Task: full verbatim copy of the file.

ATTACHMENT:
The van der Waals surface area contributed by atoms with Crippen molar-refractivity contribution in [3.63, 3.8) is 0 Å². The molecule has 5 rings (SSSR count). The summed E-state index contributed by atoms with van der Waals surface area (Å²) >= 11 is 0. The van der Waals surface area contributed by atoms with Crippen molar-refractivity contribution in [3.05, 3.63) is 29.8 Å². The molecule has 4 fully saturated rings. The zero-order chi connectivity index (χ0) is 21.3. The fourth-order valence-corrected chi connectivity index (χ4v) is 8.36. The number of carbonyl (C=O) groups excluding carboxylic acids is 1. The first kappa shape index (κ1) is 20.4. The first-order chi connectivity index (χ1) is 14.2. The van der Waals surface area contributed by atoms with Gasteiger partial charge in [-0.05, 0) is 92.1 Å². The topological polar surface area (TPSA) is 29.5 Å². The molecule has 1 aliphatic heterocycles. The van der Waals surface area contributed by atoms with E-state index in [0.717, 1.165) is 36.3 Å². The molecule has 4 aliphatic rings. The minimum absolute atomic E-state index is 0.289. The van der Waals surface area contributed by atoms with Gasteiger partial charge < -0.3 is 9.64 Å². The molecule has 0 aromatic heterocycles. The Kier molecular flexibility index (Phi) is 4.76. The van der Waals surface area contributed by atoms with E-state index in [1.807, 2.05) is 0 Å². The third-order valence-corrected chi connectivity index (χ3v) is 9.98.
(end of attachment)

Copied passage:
The van der Waals surface area contributed by atoms with Crippen molar-refractivity contribution in [3.63, 3.8) is 0 Å². The molecule has 5 rings (SSSR count). The summed E-state index contributed by atoms with van der Waals surface area (Å²) >= 11 is 0. The van der Waals surface area contributed by atoms with Crippen molar-refractivity contribution in [3.05, 3.63) is 29.8 Å². The molecule has 4 fully saturated rings. The zero-order chi connectivity index (χ0) is 21.3. The fourth-order valence-corrected chi connectivity index (χ4v) is 8.36. The number of carbonyl (C=O) groups excluding carboxylic acids is 1. The first kappa shape index (κ1) is 20.4. The first-order chi connectivity index (χ1) is 14.2. The van der Waals surface area contributed by atoms with Gasteiger partial charge in [-0.05, 0) is 92.1 Å². The topological polar surface area (TPSA) is 29.5 Å². The molecule has 1 aliphatic heterocycles. The van der Waals surface area contributed by atoms with E-state index in [0.717, 1.165) is 36.3 Å². The molecule has 4 aliphatic rings. The minimum absolute atomic E-state index is 0.289. The van der Waals surface area contributed by atoms with Gasteiger partial charge < -0.3 is 9.64 Å². The molecule has 0 aromatic heterocycles. The Kier molecular flexibility index (Phi) is 4.76. The van der Waals surface area contributed by atoms with E-state index in [1.807, 2.05) is 0 Å². The third-order valence-corrected chi connectivity index (χ3v) is 9.98.